With the recent passing of the great Nelson “Madiba” Mandela, I’ve found myself reflecting on my time in South Africa – specifically Soweto, a township located 20 miles away from Johannesburg. Soweto was home to the Mandela family from 1946 to 1962 and was my home for a mere five days. My time in Soweto was full of vibrant colors, contagious energy, local art, and beautiful smiles – however the culture was the most inspiring aspect of the township.
On a exploration seminar through my university business school, I had the opportunity to divide four weeks between Johannesburg, Soweto, Kruger Park and Cape Town. With two advisors and two dozen students, our first day in Soweto was full of questions for what our time here was going to look like – we all were curious. When we found out that our itinerary consisted of nothing but enjoying our time – we were thrilled! Spending hours in business meetings in Johannesburg wore us out, and now we were looking to truly experience the adventures South Africa had to offer.
The minute we arrived in Soweto, I was excited simply because I grew up watching Sarafina and was captivated by the history of the Apartheid. The movie, starring Whoppi Goldberg, was depicting the struggle that the people of Soweto experienced in 1992. Shot in Soweto, I was excited to learn from the locals who live in a place that holds so much history. With that in mind, we were introduced to the staff at Lebo’s Soweto Backpackers hostel and I soon found out that this was going to be the most fun I’d have on this journey. The staff was incredible, the backpackers hostel was fun and the vibe was laid back but felt full of life. Our first dinner, we gathered together with the young staff and discussed South Africa’s different cultures and music. Post-dinner is when we all felt like we were on an island, with reggae and hip-hop blasting, a do-it-yourself bar and hookah for those who were interested. It was hard to not have a good time. It’s difficult to describe the environment in words, but let’s just say it was perfect. Well, for me at least.
We spent the next four nights relaxing with the cool staff, eating delicious desserts, and hanging out in the “back”, even though this atmosphere was located in the front of the hostel. When we were not having the time of our lives at night, most of the students spent their time pursuing different interests in Soweto. From taking in the beautiful street art, checking out the local mall and visiting nearby historical sites like the Hector Pieterson museum. We all split up, and while we were not together most of the time, we all felt the spirit of the people in Soweto. Whether it was at Lebo’s Backpackers or out in the street, the warm and triumph people surrounded all of us.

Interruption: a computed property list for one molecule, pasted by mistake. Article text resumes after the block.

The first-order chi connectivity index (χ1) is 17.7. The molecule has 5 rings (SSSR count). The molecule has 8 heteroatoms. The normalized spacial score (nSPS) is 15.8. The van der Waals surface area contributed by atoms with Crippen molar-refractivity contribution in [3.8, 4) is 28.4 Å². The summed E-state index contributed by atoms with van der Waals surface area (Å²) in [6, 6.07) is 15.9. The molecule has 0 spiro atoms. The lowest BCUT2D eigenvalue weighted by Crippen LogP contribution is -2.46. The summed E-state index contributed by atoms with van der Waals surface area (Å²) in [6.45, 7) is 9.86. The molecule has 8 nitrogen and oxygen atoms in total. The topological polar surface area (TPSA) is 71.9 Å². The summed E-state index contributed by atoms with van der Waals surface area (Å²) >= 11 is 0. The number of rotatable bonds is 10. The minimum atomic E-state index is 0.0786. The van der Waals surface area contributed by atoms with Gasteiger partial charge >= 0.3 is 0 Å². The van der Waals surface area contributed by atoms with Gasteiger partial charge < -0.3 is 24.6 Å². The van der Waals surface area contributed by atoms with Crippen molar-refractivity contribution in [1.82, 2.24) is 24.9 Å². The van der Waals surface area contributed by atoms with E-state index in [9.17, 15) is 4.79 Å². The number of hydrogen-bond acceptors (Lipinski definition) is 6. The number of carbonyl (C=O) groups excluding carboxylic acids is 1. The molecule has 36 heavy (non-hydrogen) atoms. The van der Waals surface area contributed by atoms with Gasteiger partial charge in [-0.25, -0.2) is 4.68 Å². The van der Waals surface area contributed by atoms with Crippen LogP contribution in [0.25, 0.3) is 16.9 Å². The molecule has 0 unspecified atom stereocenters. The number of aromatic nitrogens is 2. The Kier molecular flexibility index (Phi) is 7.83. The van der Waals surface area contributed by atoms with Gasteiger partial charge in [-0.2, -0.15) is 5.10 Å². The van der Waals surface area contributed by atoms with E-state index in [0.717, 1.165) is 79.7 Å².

I remember buying a beautiful silhouette of a woman and I tried my best to use my smile to negotiate the price, and I was wisely told “You might have a pretty smile, but your smile won’t be paying my bills.” The humor in Soweto was witty and tough but humorous nonetheless. Another fond memory was walking into town using the back roads near the train tracks and encountering a crowd of fourteen year old boys on their way back from playing football (yes, soccer) and feeling overwhelmed with their hugs and in many cases, kisses on the cheeks. It was a bit much to handle, especially because my friends and I were not expecting it, but it was a lesson learned. When you walk into another community and culture, don’t be offended by their gestures or acts of endearment (unless it crosses serious lines, which I guess can be subjective). You are in their environment and the best way to approach traveling and local people is with an open mind.
The night that plays vividly in my memories was a Heineken sponsored party about a quarter mile away from Lebo’s, which we were advised not to go to for safety reasons (but who listens to that advice anyway), and it ended up being a night I still cherish. My friend Sara and I ran towards the party with the staff and spent our night dancing to house music with a beer in hand. We gathered in a circle with our friends while we jumped and danced and everyone got their chance to shine in the middle, at least six times. It was epic! After sharing laughs, Savannah cider beers and intense conversations, the happy spirit of the people of Soweto was visible from inside the gates of the backpackers hostel to the the streets of the township. I’m looking forward to going back and reconnecting with the staff and locals of Soweto but until then – reliving these memories will do.